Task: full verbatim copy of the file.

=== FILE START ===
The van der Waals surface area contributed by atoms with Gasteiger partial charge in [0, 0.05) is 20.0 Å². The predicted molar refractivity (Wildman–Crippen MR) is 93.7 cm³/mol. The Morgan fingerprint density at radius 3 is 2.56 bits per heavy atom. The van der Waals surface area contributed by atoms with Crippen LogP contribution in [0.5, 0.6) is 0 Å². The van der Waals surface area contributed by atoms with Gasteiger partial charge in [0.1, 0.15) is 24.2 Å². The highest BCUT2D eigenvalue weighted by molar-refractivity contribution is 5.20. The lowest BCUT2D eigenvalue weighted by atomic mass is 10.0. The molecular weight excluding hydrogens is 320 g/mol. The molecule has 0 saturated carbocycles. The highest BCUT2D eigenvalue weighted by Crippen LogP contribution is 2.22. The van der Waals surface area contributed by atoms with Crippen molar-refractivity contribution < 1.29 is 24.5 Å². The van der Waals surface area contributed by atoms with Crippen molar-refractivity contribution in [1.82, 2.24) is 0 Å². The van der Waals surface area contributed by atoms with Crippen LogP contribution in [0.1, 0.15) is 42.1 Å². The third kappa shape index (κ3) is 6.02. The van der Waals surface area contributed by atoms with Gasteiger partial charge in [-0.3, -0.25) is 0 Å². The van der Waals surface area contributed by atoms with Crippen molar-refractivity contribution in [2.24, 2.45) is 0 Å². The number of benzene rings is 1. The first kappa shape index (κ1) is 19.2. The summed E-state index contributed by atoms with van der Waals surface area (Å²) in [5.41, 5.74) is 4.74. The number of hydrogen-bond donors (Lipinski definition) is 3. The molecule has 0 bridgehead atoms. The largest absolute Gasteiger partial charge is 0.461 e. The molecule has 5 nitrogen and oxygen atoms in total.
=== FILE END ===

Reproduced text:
The van der Waals surface area contributed by atoms with Gasteiger partial charge in [0, 0.05) is 20.0 Å². The predicted molar refractivity (Wildman–Crippen MR) is 93.7 cm³/mol. The Morgan fingerprint density at radius 3 is 2.56 bits per heavy atom. The van der Waals surface area contributed by atoms with Crippen LogP contribution in [0.5, 0.6) is 0 Å². The van der Waals surface area contributed by atoms with Gasteiger partial charge in [0.1, 0.15) is 24.2 Å². The highest BCUT2D eigenvalue weighted by molar-refractivity contribution is 5.20. The lowest BCUT2D eigenvalue weighted by atomic mass is 10.0. The molecular weight excluding hydrogens is 320 g/mol. The molecule has 0 saturated carbocycles. The highest BCUT2D eigenvalue weighted by Crippen LogP contribution is 2.22. The van der Waals surface area contributed by atoms with Crippen molar-refractivity contribution < 1.29 is 24.5 Å². The van der Waals surface area contributed by atoms with Crippen molar-refractivity contribution in [1.82, 2.24) is 0 Å². The van der Waals surface area contributed by atoms with Crippen LogP contribution in [0.1, 0.15) is 42.1 Å². The third kappa shape index (κ3) is 6.02. The van der Waals surface area contributed by atoms with Gasteiger partial charge in [-0.3, -0.25) is 0 Å². The van der Waals surface area contributed by atoms with Crippen molar-refractivity contribution in [2.24, 2.45) is 0 Å². The number of benzene rings is 1. The first kappa shape index (κ1) is 19.2. The summed E-state index contributed by atoms with van der Waals surface area (Å²) in [5.41, 5.74) is 4.74. The number of hydrogen-bond donors (Lipinski definition) is 3. The molecule has 0 bridgehead atoms. The largest absolute Gasteiger partial charge is 0.461 e. The molecule has 5 nitrogen and oxygen atoms in total.